Technology has taken over as a source of inspiration.

“It used to cater to a very niche audience,” InStyle editorial director Ariel Foxman says of SXSWi. “But now, especially for fashion and retail, technology is a common mover.” The magazine will host a discussion between Foxman and actress Kerry Washington on Sunday, centered around social media and personal branding. It’s fashion, it’s technology, but it’s hardly what comes to mind when one hears “fashion-tech.” Regardless, a presence at the technology portion of the festival has grown to communicate relevancy. “It’s important for us to remain on the pulse of what’s happening in our space,” Foxman continues. “It’s imperative for growth.”

Events like InStyle’s Kerry Washington chat and Marie Claire’s conversation with the Broad City girls are easy bait for ‘grams, Snaps, and live tweets that will reach an audience far beyond those in the room who shelled out $1,295 for an Interactive badge. “We’ll build on content from my conversation with Kerry for digital and social after the panel,” Foxman adds. Panels like “Self Sells: How Glossier Is Delivering Beauty IRL” with Glossier founder Emily Weiss and “Acceptance Revolution: Fashion’s New Body” with model Ashley Graham and Yahoo Style editor-in-chief Joe Zee are similarly sharable.

That’s not to discount the healthy dose of nitty-gritty biz talks — like “How Virtual Reality Will Change Fashion” or “The Inner Sanctum: Tech In the Fitting Room” — which are a little more “pure” Interactive.

“The gap between art, fashion, design and areas that some might consider ‘nerdy,’ such as computer engineering and coding, is swiftly narrowing,” says Refinery29 co-founder and executive creative director Piera Gelardi. “I love seeing these once seemingly incongruous industries mesh together more and more.” The panel she’s moderating will bring together model Coco Rocha, Google’s Kate Parker, and fashion technologist Madison Maxey to discuss the relationship between science and art.

But let’s be real. Panels are what you do during the day. Then there are the parties.

Photo opps at the 2015 SXstyle Closing Party, presented by Nylon and Original Penguin. Photo: by Natalie Cass/Getty Images for NYLON

Refinery29 and Neiman Marcus are throwing one Friday night (DJed by Hannah Bronfman, no less). It’s the opening of their “School of Self Expression,” a temporary gallery space open to the public with events and activities geared toward “expressing” (ideally, on social media, with the correct hashtag attached).

“Creating live experiences is a huge part of how we express ourselves as a brand at Refinery29,” explains Gelardi. “It allows us to interact with our audience in an immersive way, tell our and our partners’ stories, and truly bring our mission to life IRL.”

Neiman Marcus, the partner in this instance, benefits by having a direct line to an attractive audience — one that’s young, female, and plugged-in. “SXSW helps us bring our brand to the next generation,” Gierhart says. That next generation includes the “91 percent of R29 users who consider themselves early tech adopters,” who according to Geraldi, “also agree they are on the cutting edge of fashion.”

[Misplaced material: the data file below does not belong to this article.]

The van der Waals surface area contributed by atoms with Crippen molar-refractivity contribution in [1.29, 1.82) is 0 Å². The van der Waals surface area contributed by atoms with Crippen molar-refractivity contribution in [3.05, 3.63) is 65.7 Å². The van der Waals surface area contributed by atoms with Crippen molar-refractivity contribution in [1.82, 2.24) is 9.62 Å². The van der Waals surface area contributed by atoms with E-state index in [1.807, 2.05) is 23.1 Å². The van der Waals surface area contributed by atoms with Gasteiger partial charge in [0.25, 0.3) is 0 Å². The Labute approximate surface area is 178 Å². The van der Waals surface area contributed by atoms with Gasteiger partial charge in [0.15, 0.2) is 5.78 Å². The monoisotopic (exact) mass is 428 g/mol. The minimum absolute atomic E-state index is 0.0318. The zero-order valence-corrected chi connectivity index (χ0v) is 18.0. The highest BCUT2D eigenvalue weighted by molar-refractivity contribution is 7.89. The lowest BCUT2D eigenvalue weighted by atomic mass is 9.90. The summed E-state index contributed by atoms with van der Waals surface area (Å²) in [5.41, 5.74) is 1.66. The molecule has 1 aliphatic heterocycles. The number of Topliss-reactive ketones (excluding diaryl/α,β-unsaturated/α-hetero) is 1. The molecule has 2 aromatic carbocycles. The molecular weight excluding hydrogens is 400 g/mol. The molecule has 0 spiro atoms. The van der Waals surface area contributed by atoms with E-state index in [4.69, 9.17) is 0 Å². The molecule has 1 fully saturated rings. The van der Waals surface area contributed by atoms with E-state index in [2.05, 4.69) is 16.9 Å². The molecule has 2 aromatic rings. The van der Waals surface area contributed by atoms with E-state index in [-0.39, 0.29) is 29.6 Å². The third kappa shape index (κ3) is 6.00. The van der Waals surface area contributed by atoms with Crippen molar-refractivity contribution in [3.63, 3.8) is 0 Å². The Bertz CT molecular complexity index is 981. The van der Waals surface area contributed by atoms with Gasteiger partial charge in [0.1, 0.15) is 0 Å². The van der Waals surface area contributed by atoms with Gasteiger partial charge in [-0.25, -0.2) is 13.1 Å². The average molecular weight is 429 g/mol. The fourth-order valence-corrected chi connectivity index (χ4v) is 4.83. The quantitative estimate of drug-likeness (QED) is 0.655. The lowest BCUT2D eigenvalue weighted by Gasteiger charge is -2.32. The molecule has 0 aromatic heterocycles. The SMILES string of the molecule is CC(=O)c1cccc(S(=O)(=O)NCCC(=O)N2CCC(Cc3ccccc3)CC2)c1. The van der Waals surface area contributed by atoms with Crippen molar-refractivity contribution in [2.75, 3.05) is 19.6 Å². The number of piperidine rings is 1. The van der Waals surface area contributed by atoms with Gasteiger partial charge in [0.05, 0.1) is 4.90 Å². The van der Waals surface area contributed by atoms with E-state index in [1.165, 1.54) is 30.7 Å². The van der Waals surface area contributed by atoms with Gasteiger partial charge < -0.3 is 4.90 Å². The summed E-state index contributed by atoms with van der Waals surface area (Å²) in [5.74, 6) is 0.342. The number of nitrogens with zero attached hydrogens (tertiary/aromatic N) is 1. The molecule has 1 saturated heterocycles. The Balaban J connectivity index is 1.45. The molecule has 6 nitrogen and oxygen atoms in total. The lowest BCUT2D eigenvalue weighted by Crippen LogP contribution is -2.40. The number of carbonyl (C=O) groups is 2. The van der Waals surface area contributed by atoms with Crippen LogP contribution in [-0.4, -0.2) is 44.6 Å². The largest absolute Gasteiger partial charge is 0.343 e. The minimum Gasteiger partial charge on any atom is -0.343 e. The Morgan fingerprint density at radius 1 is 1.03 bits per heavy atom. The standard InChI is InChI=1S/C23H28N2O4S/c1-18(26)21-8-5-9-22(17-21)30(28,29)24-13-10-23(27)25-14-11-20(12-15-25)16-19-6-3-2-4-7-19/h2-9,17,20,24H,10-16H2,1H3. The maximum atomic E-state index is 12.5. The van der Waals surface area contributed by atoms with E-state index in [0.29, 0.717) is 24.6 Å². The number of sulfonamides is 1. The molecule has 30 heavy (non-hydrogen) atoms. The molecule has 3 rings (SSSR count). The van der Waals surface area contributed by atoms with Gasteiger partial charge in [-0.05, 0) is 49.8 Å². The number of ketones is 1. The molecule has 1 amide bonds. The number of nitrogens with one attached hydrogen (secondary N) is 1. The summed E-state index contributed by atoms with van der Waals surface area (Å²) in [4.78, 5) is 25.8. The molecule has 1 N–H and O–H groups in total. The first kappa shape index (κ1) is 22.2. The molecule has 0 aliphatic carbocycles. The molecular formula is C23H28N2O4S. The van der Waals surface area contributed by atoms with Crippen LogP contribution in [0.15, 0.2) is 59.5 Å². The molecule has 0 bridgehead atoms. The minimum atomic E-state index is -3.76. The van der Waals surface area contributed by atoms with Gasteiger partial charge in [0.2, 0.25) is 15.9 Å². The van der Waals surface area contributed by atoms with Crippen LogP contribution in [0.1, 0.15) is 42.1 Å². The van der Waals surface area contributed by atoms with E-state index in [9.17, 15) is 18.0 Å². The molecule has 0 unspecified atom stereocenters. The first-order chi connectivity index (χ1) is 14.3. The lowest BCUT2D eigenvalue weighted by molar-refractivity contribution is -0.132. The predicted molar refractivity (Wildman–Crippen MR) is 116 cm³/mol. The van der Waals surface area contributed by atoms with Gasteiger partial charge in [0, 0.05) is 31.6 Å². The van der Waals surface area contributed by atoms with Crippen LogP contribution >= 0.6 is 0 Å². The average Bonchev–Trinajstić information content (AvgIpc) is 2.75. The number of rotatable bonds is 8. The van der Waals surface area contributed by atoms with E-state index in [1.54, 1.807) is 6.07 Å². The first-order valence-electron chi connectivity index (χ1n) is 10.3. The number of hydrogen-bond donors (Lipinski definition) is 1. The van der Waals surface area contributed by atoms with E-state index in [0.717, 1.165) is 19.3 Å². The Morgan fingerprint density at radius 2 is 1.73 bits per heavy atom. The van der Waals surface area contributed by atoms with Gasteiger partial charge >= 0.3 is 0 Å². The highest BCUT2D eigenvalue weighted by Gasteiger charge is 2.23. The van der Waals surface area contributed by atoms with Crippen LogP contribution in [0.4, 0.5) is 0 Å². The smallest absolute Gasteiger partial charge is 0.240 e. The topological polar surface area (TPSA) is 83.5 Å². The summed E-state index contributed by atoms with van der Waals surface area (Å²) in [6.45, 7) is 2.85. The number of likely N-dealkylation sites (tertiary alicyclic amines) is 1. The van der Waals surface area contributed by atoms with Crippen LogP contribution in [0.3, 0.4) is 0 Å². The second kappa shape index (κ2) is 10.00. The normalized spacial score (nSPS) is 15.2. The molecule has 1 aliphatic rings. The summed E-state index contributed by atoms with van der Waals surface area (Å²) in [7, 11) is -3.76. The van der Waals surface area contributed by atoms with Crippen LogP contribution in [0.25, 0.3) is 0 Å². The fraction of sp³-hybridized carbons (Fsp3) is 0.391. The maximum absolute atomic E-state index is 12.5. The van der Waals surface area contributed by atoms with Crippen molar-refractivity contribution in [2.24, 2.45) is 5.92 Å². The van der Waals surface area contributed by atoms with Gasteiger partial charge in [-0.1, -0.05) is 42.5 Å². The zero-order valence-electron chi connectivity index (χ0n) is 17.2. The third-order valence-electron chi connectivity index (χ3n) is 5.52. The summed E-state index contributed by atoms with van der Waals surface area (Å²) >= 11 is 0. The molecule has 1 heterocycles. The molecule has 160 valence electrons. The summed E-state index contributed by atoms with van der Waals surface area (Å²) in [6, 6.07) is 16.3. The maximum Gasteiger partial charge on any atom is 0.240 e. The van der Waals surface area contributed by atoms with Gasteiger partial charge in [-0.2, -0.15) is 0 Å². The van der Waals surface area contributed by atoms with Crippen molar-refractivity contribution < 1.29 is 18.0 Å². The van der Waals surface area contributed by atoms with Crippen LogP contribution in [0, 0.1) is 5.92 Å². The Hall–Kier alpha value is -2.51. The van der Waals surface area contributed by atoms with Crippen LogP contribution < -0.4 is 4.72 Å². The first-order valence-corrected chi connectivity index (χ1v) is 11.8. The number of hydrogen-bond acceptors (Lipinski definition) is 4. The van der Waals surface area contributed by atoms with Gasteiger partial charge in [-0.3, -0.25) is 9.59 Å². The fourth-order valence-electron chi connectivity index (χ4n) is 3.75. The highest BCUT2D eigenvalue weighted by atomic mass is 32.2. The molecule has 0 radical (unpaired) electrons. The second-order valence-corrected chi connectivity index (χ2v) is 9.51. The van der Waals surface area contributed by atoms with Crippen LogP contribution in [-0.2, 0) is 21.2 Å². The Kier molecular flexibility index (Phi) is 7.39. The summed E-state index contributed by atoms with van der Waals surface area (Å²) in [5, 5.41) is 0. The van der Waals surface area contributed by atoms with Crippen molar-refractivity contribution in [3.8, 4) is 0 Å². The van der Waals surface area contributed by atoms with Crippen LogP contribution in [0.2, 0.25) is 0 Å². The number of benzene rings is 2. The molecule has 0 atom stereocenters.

“Tech is dramatically changing the business of fashion. It’s only natural that the industry has become more curious.”

It’s this confluence of interests that makes Interactive prime to blow up in the fashion space this year. “Tech” is no longer dorky and shunned, nor is it scary and overwhelming. It’s “dramatically changing the business of fashion,” says Fulenwider. “It’s only natural that the industry has become more and more curious.”

As it stands, SXSWi is the only place these two worlds naturally come together. It’s still awkward when a tech company tries to infiltrate fashion week, and let me tell you from personal experience: the Consumer Electronics Show is in no fashion world magnet (also the parties aren’t good, even though it’s Vegas).

“SXstyle sparks conversation and energy,” Krause says, “and people can truly network — not just rub elbows.” Fulenwider agrees, emphasizing that “the importance of live events and the in-person exchange of ideas has only grown as the world grows more and more digital.” Of course, it doesn’t suck to exchange ideas in 70-degree Austin, Texas with brand-sponsored happy hours that start at 11 a.m. daily. “SXSW combines music, film, and tech, and this is a beyond fruitful combination,” says Fulenwider. “Then there’s the barbecue.”

Article Source Racked



Queer Style at SXSW

As an Austinite I always look forward to the variety of amazing events that this city holds throughout the year.  One of the biggest and most world renowned is SXSW.

This year dapperQ, the leading style website for masculine presenting women and trans* identified individuals, will host a panel that will explore queer style as an enigmatic art form that is the new fashion frontier and examine queer style as visual activism that creates positive social change.

Friday, March 11
3:30PM – 4:30PM

Westin Austin Downtown
Continental 1-2
301 E 5th ST

If you are here (and have a badge) check out the next revolution in menswear and MOC clothing.


Photo Credit: Bex Wade




Well, as we near the end of yet another year, I would like to thank all of the Preppybaba-ites for a fantastic 2015.

May your 2016 be cheery and bright, and until then…



Here are some holiday look ideas to get you through the next week.











All photos courtesy of Google!



I went to see the new James Bond movie SPECTRE. They should call have just called it 00-tight pants.

00-tight pants